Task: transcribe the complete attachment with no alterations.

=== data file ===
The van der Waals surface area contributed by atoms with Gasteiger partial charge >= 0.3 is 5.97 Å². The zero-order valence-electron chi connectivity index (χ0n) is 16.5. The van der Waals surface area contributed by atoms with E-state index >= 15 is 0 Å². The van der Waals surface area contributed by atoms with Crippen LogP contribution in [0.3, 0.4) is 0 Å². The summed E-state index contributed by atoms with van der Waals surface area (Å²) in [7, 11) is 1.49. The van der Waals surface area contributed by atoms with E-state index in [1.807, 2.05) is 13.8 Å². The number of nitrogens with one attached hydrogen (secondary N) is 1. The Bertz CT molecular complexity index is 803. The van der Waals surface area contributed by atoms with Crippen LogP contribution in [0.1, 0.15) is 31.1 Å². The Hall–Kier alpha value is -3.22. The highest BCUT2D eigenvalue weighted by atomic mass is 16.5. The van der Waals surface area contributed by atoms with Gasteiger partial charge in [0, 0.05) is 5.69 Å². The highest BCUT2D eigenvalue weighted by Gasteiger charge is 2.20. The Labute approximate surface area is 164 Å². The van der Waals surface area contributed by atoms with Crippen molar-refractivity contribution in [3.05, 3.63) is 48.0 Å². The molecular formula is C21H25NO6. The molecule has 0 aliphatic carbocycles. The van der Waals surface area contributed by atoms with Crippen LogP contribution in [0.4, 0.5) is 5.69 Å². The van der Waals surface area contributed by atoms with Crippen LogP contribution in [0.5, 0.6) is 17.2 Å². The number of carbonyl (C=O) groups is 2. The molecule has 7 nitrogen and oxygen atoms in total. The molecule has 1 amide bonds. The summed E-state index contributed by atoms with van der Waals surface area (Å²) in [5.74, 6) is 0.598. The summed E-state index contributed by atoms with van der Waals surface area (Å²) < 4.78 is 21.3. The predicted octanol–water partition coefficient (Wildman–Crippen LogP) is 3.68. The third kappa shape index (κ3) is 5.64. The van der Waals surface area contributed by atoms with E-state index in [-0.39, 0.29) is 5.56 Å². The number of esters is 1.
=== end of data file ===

The van der Waals surface area contributed by atoms with Gasteiger partial charge >= 0.3 is 5.97 Å². The zero-order valence-electron chi connectivity index (χ0n) is 16.5. The van der Waals surface area contributed by atoms with E-state index >= 15 is 0 Å². The van der Waals surface area contributed by atoms with Crippen LogP contribution in [0.3, 0.4) is 0 Å². The summed E-state index contributed by atoms with van der Waals surface area (Å²) in [7, 11) is 1.49. The van der Waals surface area contributed by atoms with E-state index in [1.807, 2.05) is 13.8 Å². The number of nitrogens with one attached hydrogen (secondary N) is 1. The Bertz CT molecular complexity index is 803. The van der Waals surface area contributed by atoms with Crippen LogP contribution in [0.1, 0.15) is 31.1 Å². The Hall–Kier alpha value is -3.22. The highest BCUT2D eigenvalue weighted by atomic mass is 16.5. The van der Waals surface area contributed by atoms with Gasteiger partial charge in [0, 0.05) is 5.69 Å². The highest BCUT2D eigenvalue weighted by Gasteiger charge is 2.20. The Labute approximate surface area is 164 Å². The van der Waals surface area contributed by atoms with Crippen molar-refractivity contribution in [3.05, 3.63) is 48.0 Å². The molecular formula is C21H25NO6. The molecule has 0 aliphatic carbocycles. The van der Waals surface area contributed by atoms with Crippen LogP contribution in [0.4, 0.5) is 5.69 Å². The van der Waals surface area contributed by atoms with Crippen LogP contribution in [0.5, 0.6) is 17.2 Å². The number of carbonyl (C=O) groups is 2. The molecule has 7 nitrogen and oxygen atoms in total. The molecule has 1 amide bonds. The summed E-state index contributed by atoms with van der Waals surface area (Å²) in [5.74, 6) is 0.598. The summed E-state index contributed by atoms with van der Waals surface area (Å²) < 4.78 is 21.3. The predicted octanol–water partition coefficient (Wildman–Crippen LogP) is 3.68. The third kappa shape index (κ3) is 5.64. The van der Waals surface area contributed by atoms with E-state index in [-0.39, 0.29) is 5.56 Å². The number of esters is 1.